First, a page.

Blog

Through the Rare Project we introduce you to the people behind their rare conditions.

Rare Beauty - Reverend Paul Nash

The aim of Rare Beauty is to highlight the far-reaching impact of rare diseases and there can be few who experience this as much as the chaplaincy team in a hospital do.  They are there when families feel at their most desperate and when people need a listening ear or simply a shoulder to cry on.  No matter what your religious preference, in a time of need, it must be comforting to know that this team is on hand.

The head of the chaplaincy team at Birmingham Children’s Hospital is Rev. Paul Nash.  In addition to a wide array of specially made shirts he also has a ready smile and the ability to put everyone at ease.  As part of the Rare Beauty project he explained his role and how he deals with the day to day stresses of such a demanding role.

“I have been at Birmingham Children’s Hospital 15 years this year and I have been Senior Chaplain for about 12 of those years.  My role is to head up the ecumenical team of the chaplains at Birmingham Children’s Hospital.  We have lots of different faiths, six world different religions and therefore lots of traditions within each.  It is a very lively and vibrant team seeking to serve the patients, families and our staff.

“Our role with the families and the patients is to look after and support their religious, spiritual and pastoral needs and care.  With the religious care we offer them support in the faith that they belong to.  With their spiritual needs, it would be helping them in things like finding meaning and purpose and how they can remain connected in their community.  With pastoral care, we would see it as offering a listening ear.  We provide that practical support of being there and being alongside the families in their times of joy and struggles.

“When we have a particularly difficult day, which happens quite frequently, the first thing we do is support one another as a team.  We are always there for each other at the beginning and end of each day to chat things though.  One of the things we try to do is to leave as much as we can here but we are human, like everybody else, and we do take things home.  First thing I do when I get home is normally watch about half an hour of a comedy program.  I am on Big Bang Theory at the moment and so that is a part of my de-stressing system.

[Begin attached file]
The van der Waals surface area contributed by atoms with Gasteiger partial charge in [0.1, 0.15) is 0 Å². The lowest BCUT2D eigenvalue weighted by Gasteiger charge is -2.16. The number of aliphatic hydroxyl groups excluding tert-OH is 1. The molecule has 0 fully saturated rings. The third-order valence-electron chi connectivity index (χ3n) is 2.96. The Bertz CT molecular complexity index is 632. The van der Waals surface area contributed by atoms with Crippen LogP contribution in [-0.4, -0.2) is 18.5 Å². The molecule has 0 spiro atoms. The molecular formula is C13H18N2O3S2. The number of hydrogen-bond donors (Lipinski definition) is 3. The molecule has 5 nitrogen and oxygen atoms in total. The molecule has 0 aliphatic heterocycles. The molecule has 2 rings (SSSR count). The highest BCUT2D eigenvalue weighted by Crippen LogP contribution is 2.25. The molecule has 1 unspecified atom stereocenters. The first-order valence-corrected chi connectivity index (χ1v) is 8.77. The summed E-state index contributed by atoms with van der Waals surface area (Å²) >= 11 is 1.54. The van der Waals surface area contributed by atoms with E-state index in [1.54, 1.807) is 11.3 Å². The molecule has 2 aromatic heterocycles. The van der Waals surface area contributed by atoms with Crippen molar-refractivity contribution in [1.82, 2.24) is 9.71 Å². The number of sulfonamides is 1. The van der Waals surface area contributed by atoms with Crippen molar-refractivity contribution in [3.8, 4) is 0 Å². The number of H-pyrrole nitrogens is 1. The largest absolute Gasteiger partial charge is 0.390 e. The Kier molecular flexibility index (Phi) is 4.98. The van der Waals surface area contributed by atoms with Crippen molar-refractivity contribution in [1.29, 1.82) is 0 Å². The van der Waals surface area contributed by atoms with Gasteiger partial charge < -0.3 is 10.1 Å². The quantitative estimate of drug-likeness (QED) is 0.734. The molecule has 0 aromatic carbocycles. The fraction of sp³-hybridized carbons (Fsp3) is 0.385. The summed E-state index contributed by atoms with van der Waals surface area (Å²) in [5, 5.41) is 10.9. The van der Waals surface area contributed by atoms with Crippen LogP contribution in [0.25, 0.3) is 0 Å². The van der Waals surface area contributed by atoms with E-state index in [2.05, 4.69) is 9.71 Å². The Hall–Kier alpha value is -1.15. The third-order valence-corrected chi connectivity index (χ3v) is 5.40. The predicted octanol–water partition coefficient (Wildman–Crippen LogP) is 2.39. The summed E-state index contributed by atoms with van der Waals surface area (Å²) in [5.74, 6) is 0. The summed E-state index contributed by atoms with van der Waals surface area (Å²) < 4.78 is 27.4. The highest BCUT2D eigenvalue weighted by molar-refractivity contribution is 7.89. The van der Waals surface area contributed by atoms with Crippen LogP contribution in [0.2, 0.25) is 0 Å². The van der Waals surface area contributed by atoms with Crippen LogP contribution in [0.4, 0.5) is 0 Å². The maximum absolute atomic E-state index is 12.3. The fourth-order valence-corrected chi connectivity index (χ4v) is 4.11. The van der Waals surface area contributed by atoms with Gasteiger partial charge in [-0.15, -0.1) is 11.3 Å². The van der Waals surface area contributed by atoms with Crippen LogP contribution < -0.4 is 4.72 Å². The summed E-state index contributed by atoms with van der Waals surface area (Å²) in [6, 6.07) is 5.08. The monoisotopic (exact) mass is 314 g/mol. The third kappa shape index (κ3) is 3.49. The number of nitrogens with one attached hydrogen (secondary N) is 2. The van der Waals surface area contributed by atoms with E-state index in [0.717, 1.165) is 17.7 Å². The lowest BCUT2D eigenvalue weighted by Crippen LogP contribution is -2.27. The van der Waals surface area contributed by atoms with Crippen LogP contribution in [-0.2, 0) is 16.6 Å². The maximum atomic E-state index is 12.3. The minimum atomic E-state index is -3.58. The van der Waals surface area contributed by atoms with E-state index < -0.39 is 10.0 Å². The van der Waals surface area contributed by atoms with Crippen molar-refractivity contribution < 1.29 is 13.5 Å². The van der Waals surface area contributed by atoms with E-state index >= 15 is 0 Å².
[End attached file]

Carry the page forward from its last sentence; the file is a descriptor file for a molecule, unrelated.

"I plan my year 12 months in advance so if you got my diary out you would see all my holidays, all my weekends away, all my days off, my annual retreats, writing time and study time all in it.  I plan it with my wife a year in advance just to make sure I get all that time off to recharge and rewind.  It allows me to refresh so I am here for the families, patients and the staff.

"As a chaplain one of the main differences is that you realise very quickly that this is not your space.  With the families and us, we are all visitors.  When you work in a church or mosque it might be yours but you come and work in a hospital it is not your place.  It is really very different.  The other distinctive is you are relating to families, and the normal day, is them struggling with some of the very worst things that life can bring and throw at people.  These things make it very different to being a local minister or local religious leader.  It kind of raises the temperature of our normal life. 

“We try to find people who are a good fit for the role and that is very important.  You have to have people who are ready to respond quickly to an emergency and who can as quickly offer a very profound prayer or just sit and talk about the football results from last weekend and move in between those two things very quickly which most of us do and enjoy doing."

If you wish to discuss this project or reproduce any images or story please contact ceri@samebutdifferentcic.org.uk.  The photographer on this project is Ceridwen Hughes (www.ceridwenhughes.com)